Some time ago, I dared to ponder in writing whether Formula One had ‘outgrown’ Monaco. To date it has been about the most read thing I have yet to write, not because it was any good, mind, but rather because I had been brash enough to question the principality’s place on the Grand Prix calendar; it seems that to do so is akin to suggesting the Pope leave St Peter’s square and address his followers from a Starbucks’ car park.
The history and glamour of Formula One’s ‘crown jewel’ is one thing, but in era in which a depleting audience demands more excitement, more overtaking, more speed and more noise, I wondered if the awkward, tight and twisty circuit layout was really in keeping with the direction in which Formula One wants, maybe even needs, to head.
However, while Monaco may not permit drivers to stretch their cars to the extreme limits and over taking seldom happens, I failed to take into account the other palatable ingredient Monaco often provides: controversy.
The two Monaco Grand Prix that have come and gone since I so bravely suggested F1 move away from the Monegasque streets have proved to be the most controversial of their respective seasons. In 2014 the controversy came in qualifying when Nico Rosberg, under pressure but on provisional pole, ran straight on at Mirabeau, the right hand hairpin following Casino Square.
The ensuing flurry of yellow flags meant that Rosberg’s team-mate, Lewis Hamilton, behind him on track but on a flying lap, couldn’t improve his time and pinch pole position. The headlines come Monday morning were not of Rosberg’s second consecutive Monaco Grand Prix victory but were instead questioning whether his mistake in qualifying had actually been a mistake at all, or a crude, calculated way of baulking his team-mate and title rival.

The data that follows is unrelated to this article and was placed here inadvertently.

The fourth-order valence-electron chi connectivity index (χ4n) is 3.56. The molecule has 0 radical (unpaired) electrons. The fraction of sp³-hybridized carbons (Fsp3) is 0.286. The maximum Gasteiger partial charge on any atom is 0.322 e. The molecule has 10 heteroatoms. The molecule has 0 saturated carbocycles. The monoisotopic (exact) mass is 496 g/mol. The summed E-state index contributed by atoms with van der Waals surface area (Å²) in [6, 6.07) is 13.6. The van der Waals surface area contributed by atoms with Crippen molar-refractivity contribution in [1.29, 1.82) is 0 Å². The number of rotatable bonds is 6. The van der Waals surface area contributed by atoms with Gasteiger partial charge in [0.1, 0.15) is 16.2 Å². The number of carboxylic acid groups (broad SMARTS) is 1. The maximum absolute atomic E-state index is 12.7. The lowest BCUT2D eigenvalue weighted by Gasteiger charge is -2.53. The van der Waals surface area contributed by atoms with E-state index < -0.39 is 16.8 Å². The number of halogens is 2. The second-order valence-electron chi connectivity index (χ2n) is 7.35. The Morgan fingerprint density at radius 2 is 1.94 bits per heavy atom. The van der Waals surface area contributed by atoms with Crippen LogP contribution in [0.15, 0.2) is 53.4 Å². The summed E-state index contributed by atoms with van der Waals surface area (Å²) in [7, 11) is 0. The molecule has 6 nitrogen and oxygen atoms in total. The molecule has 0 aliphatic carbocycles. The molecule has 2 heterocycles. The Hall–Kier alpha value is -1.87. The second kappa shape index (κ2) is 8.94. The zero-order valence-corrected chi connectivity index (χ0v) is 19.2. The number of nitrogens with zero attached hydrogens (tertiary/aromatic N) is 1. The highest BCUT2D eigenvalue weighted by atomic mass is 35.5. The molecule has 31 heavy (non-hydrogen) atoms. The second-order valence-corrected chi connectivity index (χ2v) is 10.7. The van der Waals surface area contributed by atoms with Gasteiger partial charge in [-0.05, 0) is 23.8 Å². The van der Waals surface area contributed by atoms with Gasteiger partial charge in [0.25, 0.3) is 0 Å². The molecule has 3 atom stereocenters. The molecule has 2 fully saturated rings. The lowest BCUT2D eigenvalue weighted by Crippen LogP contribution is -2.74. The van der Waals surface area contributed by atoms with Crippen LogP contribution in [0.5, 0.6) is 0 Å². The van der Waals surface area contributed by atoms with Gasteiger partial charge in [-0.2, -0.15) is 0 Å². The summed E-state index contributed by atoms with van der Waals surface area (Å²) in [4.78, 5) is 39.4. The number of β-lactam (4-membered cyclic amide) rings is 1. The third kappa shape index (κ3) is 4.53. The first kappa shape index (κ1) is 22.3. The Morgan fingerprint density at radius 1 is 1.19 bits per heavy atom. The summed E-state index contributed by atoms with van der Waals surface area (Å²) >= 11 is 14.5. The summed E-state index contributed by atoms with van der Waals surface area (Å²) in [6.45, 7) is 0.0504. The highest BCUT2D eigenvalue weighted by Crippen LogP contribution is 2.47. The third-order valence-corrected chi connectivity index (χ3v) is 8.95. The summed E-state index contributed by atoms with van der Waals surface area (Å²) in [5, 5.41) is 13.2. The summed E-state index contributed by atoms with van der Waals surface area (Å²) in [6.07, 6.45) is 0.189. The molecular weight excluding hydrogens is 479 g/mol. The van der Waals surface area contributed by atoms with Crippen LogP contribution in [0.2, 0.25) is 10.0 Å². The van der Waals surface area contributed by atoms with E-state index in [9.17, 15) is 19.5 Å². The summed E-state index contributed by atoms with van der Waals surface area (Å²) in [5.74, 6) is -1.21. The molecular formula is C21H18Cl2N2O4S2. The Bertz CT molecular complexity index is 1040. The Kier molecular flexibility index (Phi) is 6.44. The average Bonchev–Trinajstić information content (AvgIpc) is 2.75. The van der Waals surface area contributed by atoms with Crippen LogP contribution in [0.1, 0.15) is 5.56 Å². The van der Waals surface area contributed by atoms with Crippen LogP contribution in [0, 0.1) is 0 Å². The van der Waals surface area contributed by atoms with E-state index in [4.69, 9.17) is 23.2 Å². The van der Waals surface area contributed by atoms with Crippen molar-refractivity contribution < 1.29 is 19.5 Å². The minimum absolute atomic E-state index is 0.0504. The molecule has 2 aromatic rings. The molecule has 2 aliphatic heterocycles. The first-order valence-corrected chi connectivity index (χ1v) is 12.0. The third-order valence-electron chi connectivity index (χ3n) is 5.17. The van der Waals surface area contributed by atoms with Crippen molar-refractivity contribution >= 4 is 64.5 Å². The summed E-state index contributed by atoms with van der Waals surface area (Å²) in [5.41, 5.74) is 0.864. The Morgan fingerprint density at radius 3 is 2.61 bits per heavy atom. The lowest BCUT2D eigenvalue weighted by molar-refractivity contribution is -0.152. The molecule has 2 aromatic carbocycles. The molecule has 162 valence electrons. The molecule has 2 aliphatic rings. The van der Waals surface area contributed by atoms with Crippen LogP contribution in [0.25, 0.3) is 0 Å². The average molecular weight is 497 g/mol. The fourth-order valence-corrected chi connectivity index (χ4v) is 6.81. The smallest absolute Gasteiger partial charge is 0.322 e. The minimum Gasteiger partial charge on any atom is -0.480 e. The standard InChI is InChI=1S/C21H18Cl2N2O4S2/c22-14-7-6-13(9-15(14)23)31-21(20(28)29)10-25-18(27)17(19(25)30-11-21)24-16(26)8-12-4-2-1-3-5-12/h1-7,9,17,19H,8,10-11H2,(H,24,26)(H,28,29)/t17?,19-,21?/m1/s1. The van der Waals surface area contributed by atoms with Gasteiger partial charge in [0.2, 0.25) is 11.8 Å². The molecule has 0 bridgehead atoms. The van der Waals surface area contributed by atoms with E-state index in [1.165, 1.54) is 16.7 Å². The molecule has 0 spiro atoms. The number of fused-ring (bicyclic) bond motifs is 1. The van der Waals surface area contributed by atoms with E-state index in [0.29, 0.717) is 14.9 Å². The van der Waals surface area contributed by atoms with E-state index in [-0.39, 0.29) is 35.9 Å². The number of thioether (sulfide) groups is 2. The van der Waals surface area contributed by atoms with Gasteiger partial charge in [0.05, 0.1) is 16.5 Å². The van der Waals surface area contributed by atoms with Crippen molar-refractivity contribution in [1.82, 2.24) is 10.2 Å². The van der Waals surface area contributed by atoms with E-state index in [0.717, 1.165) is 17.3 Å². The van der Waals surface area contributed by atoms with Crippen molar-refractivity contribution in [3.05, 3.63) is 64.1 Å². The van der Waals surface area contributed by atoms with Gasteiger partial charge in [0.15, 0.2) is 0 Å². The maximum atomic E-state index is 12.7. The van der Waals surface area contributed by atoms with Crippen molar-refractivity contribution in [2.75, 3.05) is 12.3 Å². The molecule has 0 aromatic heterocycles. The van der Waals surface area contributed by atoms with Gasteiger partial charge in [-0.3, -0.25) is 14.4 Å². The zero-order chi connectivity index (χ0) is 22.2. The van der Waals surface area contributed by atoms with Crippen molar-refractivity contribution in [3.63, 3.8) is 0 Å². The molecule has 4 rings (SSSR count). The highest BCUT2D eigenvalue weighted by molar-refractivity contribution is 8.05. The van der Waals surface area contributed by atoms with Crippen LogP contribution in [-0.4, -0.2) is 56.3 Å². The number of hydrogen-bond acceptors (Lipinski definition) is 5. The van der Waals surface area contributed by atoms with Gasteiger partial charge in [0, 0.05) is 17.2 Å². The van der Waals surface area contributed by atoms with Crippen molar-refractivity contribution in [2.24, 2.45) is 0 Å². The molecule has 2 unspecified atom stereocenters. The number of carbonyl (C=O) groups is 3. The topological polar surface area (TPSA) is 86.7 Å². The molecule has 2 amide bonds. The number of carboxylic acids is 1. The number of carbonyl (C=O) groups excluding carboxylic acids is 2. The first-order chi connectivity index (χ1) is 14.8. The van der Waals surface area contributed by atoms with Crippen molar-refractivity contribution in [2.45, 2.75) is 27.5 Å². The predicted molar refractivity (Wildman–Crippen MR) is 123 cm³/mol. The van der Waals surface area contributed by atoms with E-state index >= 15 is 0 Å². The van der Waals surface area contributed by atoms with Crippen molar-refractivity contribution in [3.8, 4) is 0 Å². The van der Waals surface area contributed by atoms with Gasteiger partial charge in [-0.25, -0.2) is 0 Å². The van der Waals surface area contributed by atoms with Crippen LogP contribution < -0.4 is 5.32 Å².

It took until the final 20-laps of this year’s event for controversy to once again cast its shadow over the sea-side paradise. Once Max Verstappen had launched his Torro Rosso into Ste Devote’s safety barrier via Romain Grosjean’s right rear Pirelli, the race, somewhat of a procession up to that point, came alive with a simple, baffling, strategy decision.
Behind the resultant safety car Hamilton’s needless pit stop, one that surrendered a race-long lead and handed victory to Rosberg, not to mention second place to Ferrari’s Sebastian Vettel, will be something of a talking point for some time to come, I’m sure.
So why does Monaco, the slowest circuit on the Grand Prix calendar, one that lends itself to single-file racing, often cause a hubbub the likes of which only rarely occur elsewhere? It’s down to the significance of the venue…
The street circuit’s history, glitz and glamour, the sort of stuff that’s trotted out about the place upon every visit, makes victory there all the more desirable; it brings out the best and the worst in people. It’s unlikely that Rosberg will have ‘deliberately’ ran wide during qualifying at another venue, likewise Schumacher, in 2006, when he ‘parked’ his Ferrari in similar circumstances.
The physical challenges of Monaco, unique though they are, don’t measure up to the mental challenge, not just the concentration levels required, but the challenge of fighting those inner demons who tell you to do whatever it takes to win at Monaco, the most prestigious race of them all. It’s the same reasoning behind the distraught reactions of those who have victory on the streets taken from them; Hamilton’s body language said it all as he stood two steps lower than he deserved on Monaco’s unique podium. Likewise, Senna’s grumpy-child disappearing act following his crash from the lead in ’88.
For what desperation and emotion it conjures in drivers alone, Monaco deserves its place on the calendar, but is not alone in that standing; Silverstone, scene of the first ever Formula One Grand Prix, means more than many. Spa-Francochamps too, thanks to its own history and the challenge the undulating Belgian circuit presents. Interlagos and Suzuka perhaps. And what of Monza?
Remove Monza from the F1 calendar and it will appear weaker to the tune of two or three races, such is the significance of the ‘Cathedral of Speed’. And yet, now that Germany has lost it’s race (Hockenheim and Nurburgring, scarcely believable that neither of them feature on this year’s schedule) Monza is supposedly next for the chop.